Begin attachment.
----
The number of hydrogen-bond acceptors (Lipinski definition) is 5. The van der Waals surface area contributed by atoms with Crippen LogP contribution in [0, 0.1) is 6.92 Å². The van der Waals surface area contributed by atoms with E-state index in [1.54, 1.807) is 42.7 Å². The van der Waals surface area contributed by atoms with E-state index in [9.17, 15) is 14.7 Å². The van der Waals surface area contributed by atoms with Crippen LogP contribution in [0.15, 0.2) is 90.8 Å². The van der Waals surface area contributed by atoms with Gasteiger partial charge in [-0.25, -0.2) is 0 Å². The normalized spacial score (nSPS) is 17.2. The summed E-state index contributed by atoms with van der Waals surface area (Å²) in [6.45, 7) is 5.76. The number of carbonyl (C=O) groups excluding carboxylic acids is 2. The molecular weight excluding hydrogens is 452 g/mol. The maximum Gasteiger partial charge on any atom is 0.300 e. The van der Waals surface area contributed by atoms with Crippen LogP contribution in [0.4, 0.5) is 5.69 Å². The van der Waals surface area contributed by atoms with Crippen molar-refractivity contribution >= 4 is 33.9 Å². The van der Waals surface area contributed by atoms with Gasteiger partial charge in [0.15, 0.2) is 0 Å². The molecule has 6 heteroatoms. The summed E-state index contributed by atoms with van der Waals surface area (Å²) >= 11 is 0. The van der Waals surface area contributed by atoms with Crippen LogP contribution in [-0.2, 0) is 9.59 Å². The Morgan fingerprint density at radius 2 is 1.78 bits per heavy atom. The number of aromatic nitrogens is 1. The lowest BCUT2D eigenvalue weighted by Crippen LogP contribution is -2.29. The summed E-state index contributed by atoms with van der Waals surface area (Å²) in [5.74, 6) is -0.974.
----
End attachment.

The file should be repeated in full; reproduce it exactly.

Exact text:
The number of hydrogen-bond acceptors (Lipinski definition) is 5. The van der Waals surface area contributed by atoms with Crippen LogP contribution in [0, 0.1) is 6.92 Å². The van der Waals surface area contributed by atoms with E-state index in [1.54, 1.807) is 42.7 Å². The van der Waals surface area contributed by atoms with E-state index in [9.17, 15) is 14.7 Å². The van der Waals surface area contributed by atoms with Crippen LogP contribution in [0.15, 0.2) is 90.8 Å². The van der Waals surface area contributed by atoms with Gasteiger partial charge in [-0.25, -0.2) is 0 Å². The normalized spacial score (nSPS) is 17.2. The summed E-state index contributed by atoms with van der Waals surface area (Å²) in [6.45, 7) is 5.76. The number of carbonyl (C=O) groups excluding carboxylic acids is 2. The molecular weight excluding hydrogens is 452 g/mol. The maximum Gasteiger partial charge on any atom is 0.300 e. The van der Waals surface area contributed by atoms with Crippen LogP contribution in [0.4, 0.5) is 5.69 Å². The van der Waals surface area contributed by atoms with Crippen molar-refractivity contribution >= 4 is 33.9 Å². The van der Waals surface area contributed by atoms with Gasteiger partial charge in [0.15, 0.2) is 0 Å². The molecule has 6 heteroatoms. The summed E-state index contributed by atoms with van der Waals surface area (Å²) >= 11 is 0. The van der Waals surface area contributed by atoms with Crippen LogP contribution in [-0.2, 0) is 9.59 Å². The Morgan fingerprint density at radius 2 is 1.78 bits per heavy atom. The number of aromatic nitrogens is 1. The lowest BCUT2D eigenvalue weighted by Crippen LogP contribution is -2.29. The summed E-state index contributed by atoms with van der Waals surface area (Å²) in [5.74, 6) is -0.974.